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Finding new ways to support older people in Rwanda

 Tearfund has been working to find new ways to support older people in Rwanda, especially during the coronavirus pandemic.

Tearfund | 01 Oct 2020

The Bible tells us that ‘grey hair is a crown of splendour’ (Proverbs 16:31). However, in some societies, older people can seem ‘invisible’, and both their strengths and their needs can be easily overlooked. Tearfund has been working to find new ways to support older people in Rwanda, especially during the coronavirus pandemic.

Charles* is a survivor of the genocide against the Tutsi in Rwanda. He is now 83, and lives with his wife Rebecca* who is 70 years old. Charles suffers with ill-health and poor eyesight and is unable to work. The couple, like many older people in Rwanda, rely on their children for everyday provisions and food.

However, during the coronavirus lockdown, Charles’s children were unable to visit or deliver food. Fortunately, a local church group, supported by a Tearfund partner, reached out and offered to provide regular food packages to Charles and his family.

This was a welcome surprise for Charles, especially since he was not connected to the church.

‘This might seem little, but it is a very big help,’ Charles says. ‘What is more important is the heart with which they provided food, even though I’m not a member of their congregation. Who am I for them to think about me?’

‘Older people need us,’ says Mr Fulgence, the Church and Community Facilitator at the church that helped Charles and his family.

Researching the needs of older people
Even before the pandemic, Tearfund was aware that urgent action needed to be taken to support older people in Rwanda.

In 2019, due to increasing concerns that older people were being overlooked, Tearfund commissioned research into poverty among older people in Rwanda.

The findings suggest that most older Rwandans, despite being incredibly resilient, often struggle to meet basic needs – for example, having access to water, regular food, and electricity. There is a distinct lack of social and health services geared towards them, and many are lonely.

‘Older people are exposed to more than economic poverty – they are often socially excluded, lonely and made to feel socially irrelevant. Development programmes and projects do not usually include older people and the focus is almost always on those who are physically able,’ explains Emmanuel Murangira, who oversees Tearfund’s work in Rwanda.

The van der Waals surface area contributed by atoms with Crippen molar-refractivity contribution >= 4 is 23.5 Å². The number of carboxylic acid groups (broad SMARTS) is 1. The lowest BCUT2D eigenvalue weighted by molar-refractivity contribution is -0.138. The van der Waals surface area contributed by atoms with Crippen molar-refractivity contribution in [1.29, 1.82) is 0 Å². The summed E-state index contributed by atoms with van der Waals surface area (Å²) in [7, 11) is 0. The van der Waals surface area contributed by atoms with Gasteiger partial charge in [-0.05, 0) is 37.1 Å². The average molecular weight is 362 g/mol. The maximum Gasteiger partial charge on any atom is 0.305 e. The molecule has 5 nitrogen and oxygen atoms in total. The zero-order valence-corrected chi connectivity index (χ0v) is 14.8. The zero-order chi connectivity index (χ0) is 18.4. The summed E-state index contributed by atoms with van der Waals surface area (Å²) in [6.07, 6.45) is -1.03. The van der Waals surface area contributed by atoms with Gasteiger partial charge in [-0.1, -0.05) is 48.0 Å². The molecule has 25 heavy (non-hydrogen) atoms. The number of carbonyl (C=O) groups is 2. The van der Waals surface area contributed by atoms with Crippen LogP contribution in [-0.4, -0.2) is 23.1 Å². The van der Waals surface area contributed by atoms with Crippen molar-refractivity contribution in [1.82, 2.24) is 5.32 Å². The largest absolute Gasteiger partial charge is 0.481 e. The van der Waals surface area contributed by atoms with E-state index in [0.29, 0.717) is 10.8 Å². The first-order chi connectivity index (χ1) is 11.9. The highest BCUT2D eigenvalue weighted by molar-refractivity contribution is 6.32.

It was widely assumed that older members of society are looked after by family members or the local community. This has traditionally been the case, but there are increasing gaps in this type of care, due to the 1995 Genocide against the Tutsis and people moving away from their families for work. However, no alternative support system has been put in place. Since the number of people over 65 in Rwanda is set to increase by three to five times in the next twenty years, this problem cannot be ignored.

New risks, new opportunities
Soon after this research was published, the coronavirus pandemic hit. Older people immediately became even more vulnerable since they are most at risk of complications from the virus.

Tearfund and our local partners took this opportunity to step up support for older people across Rwanda. Our coronavirus response included providing food packages, face masks, sharing public health messages on local radio, promoting hygiene practices, and offering psychological and social support.

Rather than assuming older people are being looked after by family members, Tearfund urged local partners and churches to reach out beyond their usual communities. This meant that older people like Charles were able to receive the help they desperately needed.

Prioritising older people
As Rwanda continues to fight the pandemic, Tearfund and our local partners continue to work hard on the front lines to support the most vulnerable. During the pandemic, and beyond, we are committed to supporting Rwanda’s ageing population and ensuring they get the care they need.

Since churches are present in almost every community in Rwanda, and faith leaders are generally trusted, Tearfund’s model of working through the local church has the potential to be extremely effective in reaching and supporting Rwanda’s ageing population in the years to come.

‘Our ageing and inclusion project will ensure we keep older people in focus in all our programming,’ says Emmanuel Murangira. ‘It will help us to continuously learn, develop strategies and approaches for the care, support and inclusion of older people in our work and the life of the communities that God has called us to serve. Only this way can we truly honour and celebrate them, for without them we wouldn't be who we are or be where we are today!’

Please pray

*Names have been changed to protect identity.

Tearfund

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